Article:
that's visible on the system.
(Well, DynamicUser plus StateDirectory, but the idea seems to be that pretty much every service using dynamic users will have a systemd managed state directory.)
In my opinion, this makes using
DynamicUser surprisingly dangerous.
A systemd service that is set to use it can't be reliably started
or restarted on all systems; it only works on some systems, some
of the time (but those happen to be the common case). If there's
ever a problem setting up the special namespace that each such
service requires, things fail. Machines that are NFS clients are
the obvious case, since the client's UID 0 often has limited
privileges, but I believe that there are likely to be others.
(And of course services can be restarted for random and somewhat unpredictable reasons, such as package updates or other services being restarted. You should not assume that you can always control these circumstances, or completely predict the state of the system when they happen.)
A timesyncd total failure and systemd's complete lack of debugability
Last November, I wrote an entry about how we were switching to using systemd's timesyncd on our Ubuntu machines. Ubuntu 18.04 defaults to using timesyncd just as 16.04 does, and when we set up our standard Ubuntu 18.04 environment we stuck with that default behavior (although we customize the list of NTP servers). Then today I discovered that timesyncd had silently died on one of our 18.04 servers back on July 20th, and worse it couldn't be restarted.
Specifically, it reported:
systemd-timesyncd: Failed to create state directory: Permission denied
The state directory it's complaining about is /var/lib/systemd/timesync,
which is actually a symlink to /var/lib/private/systemd/timesync
(at least on systems that are in good order; if the symlink has had
something happen to it, you can apparently get other errors from
timesyncd). I had a clever informed theory about what was wrong
with things, but it turns out
strace says I'm wrong.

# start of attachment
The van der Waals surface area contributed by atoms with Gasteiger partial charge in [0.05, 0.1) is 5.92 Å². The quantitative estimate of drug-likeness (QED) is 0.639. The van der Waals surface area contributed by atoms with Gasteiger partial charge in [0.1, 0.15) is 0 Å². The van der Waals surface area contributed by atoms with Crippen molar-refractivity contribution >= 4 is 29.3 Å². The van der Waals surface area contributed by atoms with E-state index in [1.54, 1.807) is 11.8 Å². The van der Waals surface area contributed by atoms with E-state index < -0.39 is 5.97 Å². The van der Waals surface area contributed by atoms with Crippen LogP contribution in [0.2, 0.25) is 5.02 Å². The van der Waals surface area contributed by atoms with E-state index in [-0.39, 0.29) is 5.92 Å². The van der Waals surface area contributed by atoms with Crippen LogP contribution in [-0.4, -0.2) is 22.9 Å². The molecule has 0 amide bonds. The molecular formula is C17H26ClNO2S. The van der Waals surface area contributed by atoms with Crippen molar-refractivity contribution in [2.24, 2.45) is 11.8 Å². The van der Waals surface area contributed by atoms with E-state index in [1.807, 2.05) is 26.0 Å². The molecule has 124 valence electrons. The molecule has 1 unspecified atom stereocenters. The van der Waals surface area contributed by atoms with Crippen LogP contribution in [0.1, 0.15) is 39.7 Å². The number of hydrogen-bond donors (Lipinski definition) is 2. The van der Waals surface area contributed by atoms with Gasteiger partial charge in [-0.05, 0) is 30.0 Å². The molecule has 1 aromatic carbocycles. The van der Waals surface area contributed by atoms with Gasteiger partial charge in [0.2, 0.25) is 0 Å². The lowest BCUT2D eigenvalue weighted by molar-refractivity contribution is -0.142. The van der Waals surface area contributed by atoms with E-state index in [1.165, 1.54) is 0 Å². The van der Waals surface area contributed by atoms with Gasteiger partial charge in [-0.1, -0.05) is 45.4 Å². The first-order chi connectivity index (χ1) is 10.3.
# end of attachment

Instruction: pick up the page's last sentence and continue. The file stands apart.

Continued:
(To my surprise, doing '
strace -f -p 1' on this system did not
produce either explosions or an impossibly large amount of output.
This would have been a very different thing on a system that was
actually in use; this is basically an almost idle server being used
as part of our testing of 18.04 before we upgrade our production
servers to it.)
strace, what is failing is timesyncd's attempts to
access /var/lib/private/systemd/timesync as its special UID (and
GID) 'systemd-timesync'. This is failing for the prosaic reason
that /var/lib/private is owner-only and owned by root. Since this
works on all of our other Ubuntu 18.04 machines, presumably the
actual failure is somewhere else.
The real problem here is that it is impossible to diagnose or debug
this situation. Simply to get this far I had to read the systemd
source code (to find the code in timesyncd that printed this specific
error message) and then search through 25,000 lines of
output. And I still don't know what the problem is or how to fix
it. I'm not even confident that rebooting the server will change
anything, especially when all the relevant pieces on this server
seem to be just the same as the pieces on other, working servers.
(I do know that according to logs this failure started happening immediately after the systemd package was upgraded and re-executed itself. On the other hand, the systemd upgrade also happened on other Ubuntu 18.04 machines, and they didn't have their timesyncds explode.)